Network News

Home News Network News Riding on a tiger carries with it grave dangers

Who to contact

Have a question?

Network News • 11-08-2022

Riding on a tiger carries with it grave dangers

Author: George Mangion - Senior Partner PKF Malta
Published on Business Today: 11th August 2022

A recent survey shows eurozone business activity has unexpectedly contracted last month due to a slowdown in manufacturing, and services sector growth coming to a near halt. Accelerating cost increases forced British consumers to tighten their belts.

Why is this relevant? Just consider that the UK is a major trading partner for Malta. The Bank of England (BoE) said it was being forced to take aggressive action due to a new forecast that sees inflation rise to over 13 per cent by the fourth quarter of this year, largely due to another big increase in regulated household energy prices.  The bank also confirmed its expectations that the economy will start contracting later this year.

In more grim news, the BoE predicted the UK economy would enter a painful recession that will last until late 2023. This is a sober thought since the highest percentage of tourists still originate from UK and as the recession next year will eat into their spending power, expect that MTA will net in more of the lower-spending variety.

Back home, a vast majority of business leaders are also expected to raise prices of their products and services in the year ahead to offset their costs, according to the Q2 Vistage CEO Confidence Index 2022 issued in collaboration with the Malta Chamber.

The report showed higher costs for raw materials and inputs were reported by 65 per cent of the respondents while 78 per cent reported increased prices from vendors.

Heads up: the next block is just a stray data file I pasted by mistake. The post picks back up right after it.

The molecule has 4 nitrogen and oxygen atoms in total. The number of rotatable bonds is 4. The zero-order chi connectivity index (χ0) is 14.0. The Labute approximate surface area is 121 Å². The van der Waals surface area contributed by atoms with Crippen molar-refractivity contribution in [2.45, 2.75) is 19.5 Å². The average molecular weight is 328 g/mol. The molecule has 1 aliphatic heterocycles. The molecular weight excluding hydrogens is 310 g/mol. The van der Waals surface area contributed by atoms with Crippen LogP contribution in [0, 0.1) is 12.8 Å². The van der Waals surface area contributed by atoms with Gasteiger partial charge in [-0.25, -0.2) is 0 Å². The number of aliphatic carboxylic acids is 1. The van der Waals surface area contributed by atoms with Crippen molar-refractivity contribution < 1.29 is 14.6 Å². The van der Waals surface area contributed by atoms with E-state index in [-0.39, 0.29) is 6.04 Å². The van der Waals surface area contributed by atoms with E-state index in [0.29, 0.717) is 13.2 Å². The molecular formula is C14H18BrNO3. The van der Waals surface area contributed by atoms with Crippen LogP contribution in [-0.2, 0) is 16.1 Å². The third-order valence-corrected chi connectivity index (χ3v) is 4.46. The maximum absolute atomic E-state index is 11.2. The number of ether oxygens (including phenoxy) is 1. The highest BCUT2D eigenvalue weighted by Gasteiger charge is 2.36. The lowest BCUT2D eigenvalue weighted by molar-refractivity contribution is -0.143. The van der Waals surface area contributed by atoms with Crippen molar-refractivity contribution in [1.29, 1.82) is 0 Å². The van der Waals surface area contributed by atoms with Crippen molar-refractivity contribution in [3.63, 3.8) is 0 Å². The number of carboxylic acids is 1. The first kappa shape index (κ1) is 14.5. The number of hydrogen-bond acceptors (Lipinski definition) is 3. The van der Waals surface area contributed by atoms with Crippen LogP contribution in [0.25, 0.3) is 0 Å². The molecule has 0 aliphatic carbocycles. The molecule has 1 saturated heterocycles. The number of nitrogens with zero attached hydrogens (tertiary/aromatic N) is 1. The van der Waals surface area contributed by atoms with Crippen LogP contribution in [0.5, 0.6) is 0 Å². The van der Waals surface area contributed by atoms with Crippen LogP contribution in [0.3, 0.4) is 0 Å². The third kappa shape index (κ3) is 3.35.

On the employment scene, most employers particularly in the hospitality, retail and light manufacturing sectors are facing a labour shortage.  The minister for the economy and industry claims the furlough scheme has during the pandemic saved 50% of the non-state working population (100,000 workers).

So, it stands to reason to ask why such an acute shortage when jobs were saved?  Where have the workers gone? Particularly among the lower skilled cohort they seem to have been riding on a tiger only to end up eaten by it (as the story goes).  Can we accept the unpalatable truth that Malta faces a skills mismatch.

In this context, how much do economic operators and the education system appreciate that a number of jobs which we have today will become redundant in the early future as digitalization era takes over? Is it a sign of times that last “O” level maths exam results featured only 20% of students who passed.

The endless diatribe about reforming the education system comes up every year and it is our “elephant in the room”.  Do economic operators and the education system appreciate that to perform certain knowledge-based jobs, one does not necessarily require an academic degree as knowledge which is obtained through experience such as structured apprenticeships.

The unions suggest that to solve this worker shortage there has to be some improvement in wages to encourage job mobility.  The public sector, either directly or indirectly through contracted services, has absorbed a significant number of persons (now employing around 25% of registered workers).

This has had a crowding-out effect of the private sector. As can be expected, with the onset of Covid-19 last March 2020, most businesses, schools, airport closed shop and a considerable number of foreigners went back to their country and have not returned.